[From the "semantics of the signature" thread]
At 04:16 PM 10/7/2004 -0400, Andrew Newton wrote:
On Oct 7, 2004, at 2:36 PM, Jim Fenton wrote:
We should probably break that question down into (1) whether a MIME
encapsulation must be required for all signed messages and (2) choice of
keying model (certificates, web of trust, etc.). IMO there are enough
problems with issue (1) that we don't need to go further.
For those of us that do not know better, what are the problems with MIME
Mark covers a lot of that territory in
http://www.imc.org/ietf-mailsig/mail-archive/msg00225.html to which I will add:
The question is not whether MIME is permitted; it is whether MIME MUST be
wrapped around the body of every signed message. The question for me is not so
much what percentage of MUAs aren't MIME-aware, but whether this mandate would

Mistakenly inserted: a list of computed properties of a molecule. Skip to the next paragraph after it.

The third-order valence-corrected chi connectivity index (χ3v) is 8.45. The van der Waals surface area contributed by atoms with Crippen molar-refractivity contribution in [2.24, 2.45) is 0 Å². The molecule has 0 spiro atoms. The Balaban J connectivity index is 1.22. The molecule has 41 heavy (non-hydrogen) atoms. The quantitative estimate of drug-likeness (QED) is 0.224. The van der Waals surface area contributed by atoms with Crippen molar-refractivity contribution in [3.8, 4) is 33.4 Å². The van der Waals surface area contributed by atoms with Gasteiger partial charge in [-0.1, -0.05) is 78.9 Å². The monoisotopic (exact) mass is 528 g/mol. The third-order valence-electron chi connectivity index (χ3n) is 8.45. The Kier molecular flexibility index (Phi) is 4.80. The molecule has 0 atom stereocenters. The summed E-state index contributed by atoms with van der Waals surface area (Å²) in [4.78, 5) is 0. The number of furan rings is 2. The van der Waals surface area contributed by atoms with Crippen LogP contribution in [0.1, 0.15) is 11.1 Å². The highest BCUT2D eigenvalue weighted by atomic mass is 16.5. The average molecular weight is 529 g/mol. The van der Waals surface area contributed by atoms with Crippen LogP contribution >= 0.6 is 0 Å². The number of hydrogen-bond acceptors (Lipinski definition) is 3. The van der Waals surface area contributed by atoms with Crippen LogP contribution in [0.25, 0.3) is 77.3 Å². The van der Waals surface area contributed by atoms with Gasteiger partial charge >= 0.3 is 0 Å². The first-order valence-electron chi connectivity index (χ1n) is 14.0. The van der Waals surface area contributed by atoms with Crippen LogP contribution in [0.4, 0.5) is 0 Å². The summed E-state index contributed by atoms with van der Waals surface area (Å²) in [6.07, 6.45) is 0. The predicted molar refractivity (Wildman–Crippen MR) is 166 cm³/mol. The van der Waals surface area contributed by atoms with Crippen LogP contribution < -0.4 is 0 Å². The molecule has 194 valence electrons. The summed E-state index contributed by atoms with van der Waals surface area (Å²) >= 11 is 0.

disenfranchise even that (arguably small) percentage.
Here's something that happened to me the other day. A friend asked me to send
her some pictures of her kids in a PGP-encrypted message. I sent the pictures
as attachments, and she got the message but not the attachments. I sent them
to myself and after decrypting it was faced with the ASCII form of the enclosed
MIME, and was presented with the pictures in base-64. I'm clearly not using
the latest and greatest version of my MUA, but I suspect I'm fairly typical.
If we're going to wrap the body of a message in MIME, creating a multilevel
MIME message, we are likely to make MIME work a lot more poorly for many people
than it does today.
Finally, I expect that the signature semantics issue that we have been
discussing would mean that we wouldn't end up with real S/MIME or real
PGP-MIME, but a different MIME type entirely that expresses the fact that the
signature means something else. I would be interested in knowing how that
would impact the deployment of a MASS solution, in particular whether it would
require users to upgrade their MUAs.